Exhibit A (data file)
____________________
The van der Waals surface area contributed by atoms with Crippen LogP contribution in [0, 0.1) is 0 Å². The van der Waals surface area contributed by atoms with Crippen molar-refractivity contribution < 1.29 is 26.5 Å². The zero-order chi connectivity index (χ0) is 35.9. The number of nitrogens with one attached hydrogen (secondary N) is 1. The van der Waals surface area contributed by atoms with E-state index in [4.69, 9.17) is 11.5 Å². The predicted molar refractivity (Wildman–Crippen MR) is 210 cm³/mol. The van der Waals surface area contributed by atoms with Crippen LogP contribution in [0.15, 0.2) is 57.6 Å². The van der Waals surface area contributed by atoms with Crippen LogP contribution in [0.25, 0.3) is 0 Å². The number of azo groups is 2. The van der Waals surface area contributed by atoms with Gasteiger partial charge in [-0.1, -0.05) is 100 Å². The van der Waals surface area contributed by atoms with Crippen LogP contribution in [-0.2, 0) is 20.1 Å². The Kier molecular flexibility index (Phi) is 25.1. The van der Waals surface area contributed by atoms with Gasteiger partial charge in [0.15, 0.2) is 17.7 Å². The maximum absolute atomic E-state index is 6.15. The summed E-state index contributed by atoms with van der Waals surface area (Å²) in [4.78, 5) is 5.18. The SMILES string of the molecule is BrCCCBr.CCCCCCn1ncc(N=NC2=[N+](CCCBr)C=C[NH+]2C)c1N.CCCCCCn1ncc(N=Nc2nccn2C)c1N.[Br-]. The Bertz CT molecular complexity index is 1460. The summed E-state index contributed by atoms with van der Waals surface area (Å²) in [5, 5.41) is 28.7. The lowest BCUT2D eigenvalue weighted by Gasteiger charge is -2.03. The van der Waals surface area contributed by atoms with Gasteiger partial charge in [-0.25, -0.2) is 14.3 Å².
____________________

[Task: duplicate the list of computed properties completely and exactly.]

The van der Waals surface area contributed by atoms with Crippen LogP contribution in [0, 0.1) is 0 Å². The van der Waals surface area contributed by atoms with Crippen molar-refractivity contribution < 1.29 is 26.5 Å². The zero-order chi connectivity index (χ0) is 35.9. The number of nitrogens with one attached hydrogen (secondary N) is 1. The van der Waals surface area contributed by atoms with E-state index in [4.69, 9.17) is 11.5 Å². The predicted molar refractivity (Wildman–Crippen MR) is 210 cm³/mol. The van der Waals surface area contributed by atoms with Crippen LogP contribution in [0.15, 0.2) is 57.6 Å². The van der Waals surface area contributed by atoms with Crippen LogP contribution in [0.25, 0.3) is 0 Å². The number of azo groups is 2. The van der Waals surface area contributed by atoms with Gasteiger partial charge in [-0.1, -0.05) is 100 Å². The van der Waals surface area contributed by atoms with Crippen LogP contribution in [-0.2, 0) is 20.1 Å². The Kier molecular flexibility index (Phi) is 25.1. The van der Waals surface area contributed by atoms with Gasteiger partial charge in [0.15, 0.2) is 17.7 Å². The maximum absolute atomic E-state index is 6.15. The summed E-state index contributed by atoms with van der Waals surface area (Å²) in [4.78, 5) is 5.18. The SMILES string of the molecule is BrCCCBr.CCCCCCn1ncc(N=NC2=[N+](CCCBr)C=C[NH+]2C)c1N.CCCCCCn1ncc(N=Nc2nccn2C)c1N.[Br-]. The Bertz CT molecular complexity index is 1460. The summed E-state index contributed by atoms with van der Waals surface area (Å²) in [5, 5.41) is 28.7. The lowest BCUT2D eigenvalue weighted by Gasteiger charge is -2.03. The van der Waals surface area contributed by atoms with Gasteiger partial charge in [-0.25, -0.2) is 14.3 Å².